Slaughter: After the Invasion

Mentioning Vinnie Vincent to Mark Slaughter, lead singer of the hard rock/metal group Slaughter, is like rubbing salt in an open wound.

“God, how I hated dieing my hair a blonde and being all made up and singing that music,” grumbled Slaughter, recalling those “dark days” in the defunct glam-rock band, the Vinnie Vincent Invasion. “One of the happiest days of my life was Aug. 28, 1988. That’s when I was through with that band. There was only one good thing about it--it was my stepping stone to building Slaughter.”

During a tour break, Slaughter, whose “Stick It to Ya” is the year’s hottest hard rock/metal album, had just flown into town from his Las Vegas home for the afternoon to do an interview in Westwood. “Stick” is the only album by a new hard-rock artist to score on the charts this year, cracking the Top 20 and selling more than 800,000.

Though the band’s sexy-young-toughs look obviously impressed that crucial MTV audience, it’s not that easy to figure out what sets Slaughter off from all the new bands that didn’t make it this year. But it is easy to spot the standard influences, from Led Zeppelin to AC/DC, coursing through Slaughter’s debut album. Unlike many other hard-rock artists, he wasn’t at all defensive about it.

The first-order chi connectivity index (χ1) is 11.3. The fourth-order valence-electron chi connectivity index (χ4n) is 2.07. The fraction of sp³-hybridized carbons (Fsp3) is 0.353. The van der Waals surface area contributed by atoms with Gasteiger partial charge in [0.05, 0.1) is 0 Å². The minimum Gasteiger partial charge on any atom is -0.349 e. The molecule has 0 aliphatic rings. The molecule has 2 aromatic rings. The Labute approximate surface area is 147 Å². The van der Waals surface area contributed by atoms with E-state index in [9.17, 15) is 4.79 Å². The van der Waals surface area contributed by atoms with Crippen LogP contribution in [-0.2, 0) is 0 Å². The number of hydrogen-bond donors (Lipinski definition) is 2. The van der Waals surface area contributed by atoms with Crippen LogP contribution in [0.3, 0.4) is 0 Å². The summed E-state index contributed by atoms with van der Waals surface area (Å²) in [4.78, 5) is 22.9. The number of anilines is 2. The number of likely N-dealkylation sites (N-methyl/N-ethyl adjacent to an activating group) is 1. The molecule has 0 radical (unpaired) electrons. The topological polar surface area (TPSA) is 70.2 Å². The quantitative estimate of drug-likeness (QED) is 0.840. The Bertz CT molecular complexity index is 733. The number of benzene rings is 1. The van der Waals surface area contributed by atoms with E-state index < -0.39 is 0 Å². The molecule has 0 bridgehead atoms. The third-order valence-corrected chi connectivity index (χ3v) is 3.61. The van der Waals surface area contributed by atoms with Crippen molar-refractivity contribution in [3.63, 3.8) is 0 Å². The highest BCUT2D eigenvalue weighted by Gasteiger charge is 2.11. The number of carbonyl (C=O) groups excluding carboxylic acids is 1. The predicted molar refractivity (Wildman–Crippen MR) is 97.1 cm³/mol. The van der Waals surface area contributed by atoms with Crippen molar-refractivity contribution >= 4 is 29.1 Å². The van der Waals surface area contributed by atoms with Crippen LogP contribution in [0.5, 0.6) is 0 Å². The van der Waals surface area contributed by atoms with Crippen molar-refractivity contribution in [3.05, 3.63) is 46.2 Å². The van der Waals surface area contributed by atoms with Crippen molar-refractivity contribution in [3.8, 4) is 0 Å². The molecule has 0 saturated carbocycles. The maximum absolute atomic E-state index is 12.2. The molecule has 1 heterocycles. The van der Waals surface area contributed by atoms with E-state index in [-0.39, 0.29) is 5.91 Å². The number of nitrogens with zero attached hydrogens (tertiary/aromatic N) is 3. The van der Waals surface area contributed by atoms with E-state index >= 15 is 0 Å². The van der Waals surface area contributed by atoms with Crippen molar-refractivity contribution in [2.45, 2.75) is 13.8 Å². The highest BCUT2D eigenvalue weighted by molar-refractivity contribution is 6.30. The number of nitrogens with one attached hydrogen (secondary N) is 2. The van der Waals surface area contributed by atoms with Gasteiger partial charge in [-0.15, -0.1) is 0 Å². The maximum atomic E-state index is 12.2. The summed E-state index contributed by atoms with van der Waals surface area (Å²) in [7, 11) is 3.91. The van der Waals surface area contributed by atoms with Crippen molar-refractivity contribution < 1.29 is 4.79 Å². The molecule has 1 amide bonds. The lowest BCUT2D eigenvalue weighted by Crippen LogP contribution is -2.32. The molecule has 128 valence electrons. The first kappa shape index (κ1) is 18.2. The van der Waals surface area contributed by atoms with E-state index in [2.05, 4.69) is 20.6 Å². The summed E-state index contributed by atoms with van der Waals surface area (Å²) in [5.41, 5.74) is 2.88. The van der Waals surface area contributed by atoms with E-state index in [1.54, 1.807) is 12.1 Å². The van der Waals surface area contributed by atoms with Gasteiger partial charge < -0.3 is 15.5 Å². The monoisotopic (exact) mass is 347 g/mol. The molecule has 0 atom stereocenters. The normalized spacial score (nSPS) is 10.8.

“It’s nice to be original but what hard-rock band or metal really is?” Slaughter asked. “You can’t play this music and not sound like certain bands. You try to bring your own original touch to the music--but often you can’t. Most of the kids aren’t listening for originality--they want that energy, that surge of power. That’s what we give them.”

But it’s not that easy to spot the Aretha Franklin influence in Slaughter’s vocals. “It’s there in some little ways and some big ways,” he said proudly. “She may sound like a strange artist to be such a big influence on me, but that bluesy R&B; sound fits into hard rock--and the Slaughter sound.”

Slaughter, who turned 26 on the Fourth of July, was teaching guitar in Las Vegas a few years ago when he auditioned for Vinnie Vincent’s band as a singer. “Another guy got the job and made the first album but then he left,” recalled Slaughter, a singer/guitarist who eventually dropped the guitar. “I did the first tour and the next album. Vinnie didn’t like my singing but the record company (Chrysalis) did. That’s why they signed me after Vinnie’s band folded.”

Slaughter’s band also includes bassist Dana Strum--another alumnus of the Vincent Invasion--plus guitarist Tim Kelly and drummer Blas Elias. Despite the success within the metal genre, Slaughter stressed that the band veers away from the cliched party lifestyle.


“We’re musicians--serious musicians--who aren’t into glamour or being totally wild and out of control,” Slaughter insisted. “I like fast girls and fast cars and all that as much as the next guy. It’s hard to play this music and not live a bit wild. But you really have to focus on the music and the business end of things if you want to make it. The fast lane is fun but too often it’s a fast lane to nowhere.”